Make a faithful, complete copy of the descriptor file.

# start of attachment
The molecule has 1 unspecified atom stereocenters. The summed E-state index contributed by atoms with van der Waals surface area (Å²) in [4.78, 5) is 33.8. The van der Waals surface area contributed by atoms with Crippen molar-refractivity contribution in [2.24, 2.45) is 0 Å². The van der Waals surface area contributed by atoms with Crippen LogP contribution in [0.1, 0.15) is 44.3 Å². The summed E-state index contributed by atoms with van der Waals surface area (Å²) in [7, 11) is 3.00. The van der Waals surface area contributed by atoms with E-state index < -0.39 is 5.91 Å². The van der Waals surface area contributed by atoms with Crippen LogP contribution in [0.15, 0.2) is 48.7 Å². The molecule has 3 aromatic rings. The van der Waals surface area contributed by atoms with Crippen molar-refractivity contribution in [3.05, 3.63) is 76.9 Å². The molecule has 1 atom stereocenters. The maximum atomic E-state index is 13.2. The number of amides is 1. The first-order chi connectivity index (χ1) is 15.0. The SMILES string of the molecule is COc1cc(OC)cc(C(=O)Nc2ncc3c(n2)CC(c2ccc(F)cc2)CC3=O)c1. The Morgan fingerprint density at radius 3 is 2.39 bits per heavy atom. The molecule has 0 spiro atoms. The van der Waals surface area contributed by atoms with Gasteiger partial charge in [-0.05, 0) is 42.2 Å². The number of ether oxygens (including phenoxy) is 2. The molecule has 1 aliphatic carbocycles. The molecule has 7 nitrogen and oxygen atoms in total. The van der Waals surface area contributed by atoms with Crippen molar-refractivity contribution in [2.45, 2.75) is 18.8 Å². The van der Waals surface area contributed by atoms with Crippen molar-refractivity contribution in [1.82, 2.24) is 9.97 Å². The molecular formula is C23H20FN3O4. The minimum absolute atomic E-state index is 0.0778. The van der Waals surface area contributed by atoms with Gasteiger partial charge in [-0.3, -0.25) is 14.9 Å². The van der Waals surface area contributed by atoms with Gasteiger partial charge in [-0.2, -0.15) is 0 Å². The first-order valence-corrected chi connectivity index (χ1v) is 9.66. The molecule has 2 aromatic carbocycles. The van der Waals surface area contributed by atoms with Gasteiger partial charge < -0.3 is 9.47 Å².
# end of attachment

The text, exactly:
The molecule has 1 unspecified atom stereocenters. The summed E-state index contributed by atoms with van der Waals surface area (Å²) in [4.78, 5) is 33.8. The van der Waals surface area contributed by atoms with Crippen molar-refractivity contribution in [2.24, 2.45) is 0 Å². The van der Waals surface area contributed by atoms with Crippen LogP contribution in [0.1, 0.15) is 44.3 Å². The summed E-state index contributed by atoms with van der Waals surface area (Å²) in [7, 11) is 3.00. The van der Waals surface area contributed by atoms with E-state index < -0.39 is 5.91 Å². The van der Waals surface area contributed by atoms with Crippen LogP contribution in [0.15, 0.2) is 48.7 Å². The molecule has 3 aromatic rings. The van der Waals surface area contributed by atoms with Crippen molar-refractivity contribution in [3.05, 3.63) is 76.9 Å². The molecule has 1 atom stereocenters. The maximum atomic E-state index is 13.2. The number of amides is 1. The first-order chi connectivity index (χ1) is 15.0. The SMILES string of the molecule is COc1cc(OC)cc(C(=O)Nc2ncc3c(n2)CC(c2ccc(F)cc2)CC3=O)c1. The Morgan fingerprint density at radius 3 is 2.39 bits per heavy atom. The molecule has 0 spiro atoms. The van der Waals surface area contributed by atoms with Gasteiger partial charge in [-0.05, 0) is 42.2 Å². The number of ether oxygens (including phenoxy) is 2. The molecule has 1 aliphatic carbocycles. The molecule has 7 nitrogen and oxygen atoms in total. The van der Waals surface area contributed by atoms with Crippen molar-refractivity contribution in [2.45, 2.75) is 18.8 Å². The van der Waals surface area contributed by atoms with Crippen molar-refractivity contribution in [1.82, 2.24) is 9.97 Å². The molecular formula is C23H20FN3O4. The minimum absolute atomic E-state index is 0.0778. The van der Waals surface area contributed by atoms with Gasteiger partial charge in [-0.3, -0.25) is 14.9 Å². The van der Waals surface area contributed by atoms with Gasteiger partial charge in [-0.2, -0.15) is 0 Å². The first-order valence-corrected chi connectivity index (χ1v) is 9.66. The molecule has 2 aromatic carbocycles. The van der Waals surface area contributed by atoms with Gasteiger partial charge < -0.3 is 9.47 Å².